Why can't we travel at the speed of light?

Expert Answers

An illustration of the letter 'A' in a speech bubbles

The speed of light is the theoretical limit to the speed of an object. In fact, no object can reach the speed of light. Think about the scenario using Newton's Second Law of Motion which states that force is a product of mass and acceleration. For an object to be able to move with velocities comparable to that of light, some force has to be imparted to it. It has been found that an extraordinarily large amount of energy has to be spent to make something move with velocities comparable to that of light.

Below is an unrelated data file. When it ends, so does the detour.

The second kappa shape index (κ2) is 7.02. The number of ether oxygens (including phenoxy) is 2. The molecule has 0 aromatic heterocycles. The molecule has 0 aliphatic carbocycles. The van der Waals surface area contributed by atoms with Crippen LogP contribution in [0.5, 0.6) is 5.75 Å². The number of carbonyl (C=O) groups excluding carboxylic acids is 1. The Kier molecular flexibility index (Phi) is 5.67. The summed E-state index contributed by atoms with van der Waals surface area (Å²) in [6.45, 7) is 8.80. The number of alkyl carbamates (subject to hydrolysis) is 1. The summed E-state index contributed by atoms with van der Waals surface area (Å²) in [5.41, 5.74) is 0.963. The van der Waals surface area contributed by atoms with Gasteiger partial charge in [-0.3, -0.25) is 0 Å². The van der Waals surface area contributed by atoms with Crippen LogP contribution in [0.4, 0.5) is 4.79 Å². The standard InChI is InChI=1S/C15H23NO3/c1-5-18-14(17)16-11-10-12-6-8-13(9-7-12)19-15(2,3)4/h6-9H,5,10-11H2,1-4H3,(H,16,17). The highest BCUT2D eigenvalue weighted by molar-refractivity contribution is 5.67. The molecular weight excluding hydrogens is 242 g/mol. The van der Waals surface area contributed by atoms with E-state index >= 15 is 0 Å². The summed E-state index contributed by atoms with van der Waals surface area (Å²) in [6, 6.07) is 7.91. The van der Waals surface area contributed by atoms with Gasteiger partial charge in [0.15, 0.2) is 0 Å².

The Large Hadron Collider (LHC) in Switzerland is one of the most sophisticated machines ever built by human beings and even it has not been able to push electrons beyond 99.9999991% of the speed of light.

Another way to think of the impossibility of motion at or beyond the speed of light is that particles becomes extremely heavy as they approach the speed of light and hence the amount of energy required for their continued acceleration becomes impossibly large.

Hope this helps. 

Approved by eNotes Editorial Team